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06-10-2013 | Pain medicine | Article

Diet plus exercise confers significant benefits in knee osteoarthritis

Abstract

Free abstract

medwireNews: Combining an intensive diet with exercise is more effective than exercise alone to improve joint pain and function in overweight people with knee osteoarthritis, research shows.

The Intensive Diet and Exercise for Arthritis (IDEA) trial found that the two-pronged approach was associated with less knee pain, better knee function, faster walking speed, and better physical health-related quality of life than exercise alone.

IDEA included 454 adults aged 55 years and older with a body mass index between 27 and 41 kg/m2, mild-to-moderate radiographic osteoarthritis in one or both knees, a sedentary lifestyle, and pain on most days.

They were randomly assigned to undertake one of three interventions: intensive weight loss, with a goal of losing 10-15% of baseline weight through calorie restriction (aiming for an energy-intake deficit of 800-1000 kcal/day); exercise for 1 hour three times per week for 18 months, comprising aerobic walking and strength training; or both weight loss and exercise.

All participants were assessed at baseline, 6 months, and 18 months. In all, 399 patients (88%) completed the study, with retention being comparable among the three groups and adherence to interventions ranging from 54% to 70%.

One of the study’s primary outcomes, peak knee joint compressive force, decreased most with diet alone (mean 265 N, a 10% improvement over baseline) and least with exercise alone (148 N, a 5% improvement), with diet plus exercise being intermediate (230 N, a 9% improvement).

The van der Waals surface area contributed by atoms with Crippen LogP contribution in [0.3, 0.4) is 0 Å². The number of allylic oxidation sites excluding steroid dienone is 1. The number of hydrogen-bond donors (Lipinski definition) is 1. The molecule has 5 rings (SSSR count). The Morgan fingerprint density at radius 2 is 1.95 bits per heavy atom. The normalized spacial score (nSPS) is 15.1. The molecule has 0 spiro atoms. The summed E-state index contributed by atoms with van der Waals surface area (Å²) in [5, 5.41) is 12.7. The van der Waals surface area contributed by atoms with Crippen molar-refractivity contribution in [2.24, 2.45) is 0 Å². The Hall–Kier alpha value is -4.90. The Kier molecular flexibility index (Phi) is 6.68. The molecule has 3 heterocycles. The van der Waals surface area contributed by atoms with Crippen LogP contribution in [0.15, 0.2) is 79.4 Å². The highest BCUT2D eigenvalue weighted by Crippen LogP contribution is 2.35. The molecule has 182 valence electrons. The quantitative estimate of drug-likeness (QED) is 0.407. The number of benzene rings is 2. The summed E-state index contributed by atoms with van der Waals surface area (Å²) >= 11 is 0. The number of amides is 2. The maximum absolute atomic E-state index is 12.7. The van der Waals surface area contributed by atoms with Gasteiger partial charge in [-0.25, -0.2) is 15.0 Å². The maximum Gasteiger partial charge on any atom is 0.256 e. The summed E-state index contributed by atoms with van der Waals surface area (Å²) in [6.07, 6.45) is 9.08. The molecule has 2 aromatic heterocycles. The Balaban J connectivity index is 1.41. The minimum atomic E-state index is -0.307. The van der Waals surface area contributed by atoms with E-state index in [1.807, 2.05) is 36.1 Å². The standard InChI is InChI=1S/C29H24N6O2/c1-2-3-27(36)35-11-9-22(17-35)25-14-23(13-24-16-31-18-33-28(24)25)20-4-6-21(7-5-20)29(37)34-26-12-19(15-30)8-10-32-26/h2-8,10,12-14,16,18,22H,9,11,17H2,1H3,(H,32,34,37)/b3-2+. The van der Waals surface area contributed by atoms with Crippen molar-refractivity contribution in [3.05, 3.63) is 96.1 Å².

The study’s other primary outcome was a marker of inflammation – plasma levels of interleukin-6; levels at 18 months were significantly higher in the exercise-alone group than in either diet-alone or diet plus exercise groups.

Further comparisons revealed that the diet plus exercise group had less pain relative to either the diet or exercise groups; the proportions of patients with little or no pain at 18 months were 38%, 20%, and 22%, respectively.

Many other outcomes - including function, mobility, weight loss, and health-related quality of life – were also improved more with diet plus exercise than with the single interventions.

Writing in JAMA, Stephen Messier (Wake Forest University, Winston-Salem, North Carolina, USA) and co-authors conclude: “The findings… suggest that intensive weight loss may have both anti-inflammatory and biomechanical benefits; when combining weight loss with exercise, patients can safely achieve a mean long-term weight loss of more than 10%, with an associated improvement in symptoms greater than with either intervention alone.”

medwireNews (www.medwirenews.com) is an independent clinical news service provided by Springer Healthcare Limited. © Springer Healthcare Ltd; 2013

By Joanna Lyford, Senior medwireNews Reporter